It also comes as Facebook is under more scrutiny than ever. Facebook’s antitrust headache is only getting worse, as dozens more attorneys general join an investigation into the company. It has been embroiled in a feud with Democratic presidential candidate Elizabeth Warren over truthfulness in political ads.

On Wednesday, Lawmakers pressed Zuckerberg on encryption, censorship, child sex abuse content and Facebook’s plan to integrate the data from its messaging apps. Rep. Gregory Meeks, a Democrat on the committee, slammed Facebook for not doing more to support the existing infrastructure to help the unbanked rather than embarking on a massively ambitious project that the CEO conceded was “risky.”

At other points, however, legislators echoed Zuckerberg’s arguments about the importance of fostering innovation in the US, applauded the Facebook CEO for declaring himself a “capitalist” and even compared him to President Donald Trump. “You’re both very successful businessmen, you’re both capitalists,” Rep. Barry Loudermilk, a Republican on the committee, said in the hearing. “You’ve done very well, but I think really what you share in common is you both challenge the status quo. He calls it ‘draining the swamp;’ you see it as innovation.”

The hearing represents yet another hurdle for the effort to bring Libra to life, which Facebook and its partners had hoped to do by mid-2020. That timeline now appears uncertain. Five pieces of draft legislation are expected to be discussed during the hearing, many taking direct aim at Libra. One, the “Keep Big Tech Out of Finance Act” that Waters introduced during the July Libra hearing, would prohibit Facebook and other internet platforms with annual global revenue over $25 billion from becoming financial institutions or offering cryptocurrencies.

Zuckerberg’s testimony comes days after several of the project’s early partners jumped ship, which some analysts warned could potentially make it harder for Libra to gain regulatory approval.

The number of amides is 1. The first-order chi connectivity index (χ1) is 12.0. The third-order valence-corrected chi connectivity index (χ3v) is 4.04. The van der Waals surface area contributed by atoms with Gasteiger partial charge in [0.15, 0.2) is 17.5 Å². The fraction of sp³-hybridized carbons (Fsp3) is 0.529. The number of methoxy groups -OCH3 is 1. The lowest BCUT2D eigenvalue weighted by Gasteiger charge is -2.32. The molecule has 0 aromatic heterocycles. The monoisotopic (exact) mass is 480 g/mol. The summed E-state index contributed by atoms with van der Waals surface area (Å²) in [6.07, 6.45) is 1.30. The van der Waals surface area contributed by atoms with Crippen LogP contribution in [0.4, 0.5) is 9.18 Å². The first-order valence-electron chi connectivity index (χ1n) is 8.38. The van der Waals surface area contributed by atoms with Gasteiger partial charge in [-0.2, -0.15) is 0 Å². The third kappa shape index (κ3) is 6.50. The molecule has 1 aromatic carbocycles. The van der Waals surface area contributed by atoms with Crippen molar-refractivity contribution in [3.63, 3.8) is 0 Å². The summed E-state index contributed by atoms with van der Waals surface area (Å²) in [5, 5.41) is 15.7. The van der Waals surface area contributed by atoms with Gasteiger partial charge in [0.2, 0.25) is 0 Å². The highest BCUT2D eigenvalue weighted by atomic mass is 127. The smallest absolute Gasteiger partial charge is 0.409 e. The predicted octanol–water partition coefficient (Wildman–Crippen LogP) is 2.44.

Still, the group has forged ahead with setting up the early governance structure and articles of association for the Libra Association, which will manage the digital currency. They say Libra could revolutionize the global payments system, making it easier to send money around the world and potentially benefiting the underbanked.

“People pay far too high a cost — and have to wait far too long — to send money home to their families abroad. The current system is failing them,” Zuckerberg said in his prepared remarks.

The digital currency will be managed by an organization comprised of 21 companies, including Facebook. The social networking firm has one seat of five on the board. But Facebook’s involvement — and Libra’s potential access to its more than 2 billion users — nonetheless helped make Libra a bigger concern for regulators.

In his prepared remarks, Zuckerberg also attempted to defuse fears about Libra’s potential impact on existing currencies. Zuckerberg said Libra “is not an attempt to create a sovereign currency.” He also noted that Libra will be backed “mostly by dollars,” referencing the Libra Reserve that will back the coin 1:1.

The anticipated makeup of the reserve, beyond Facebook’s statements that it will be comprised of government-backed currencies and debt instruments, has been unclear, leading lawmakers to fear Libra could undermine central banks’ ability to carry out monetary policy.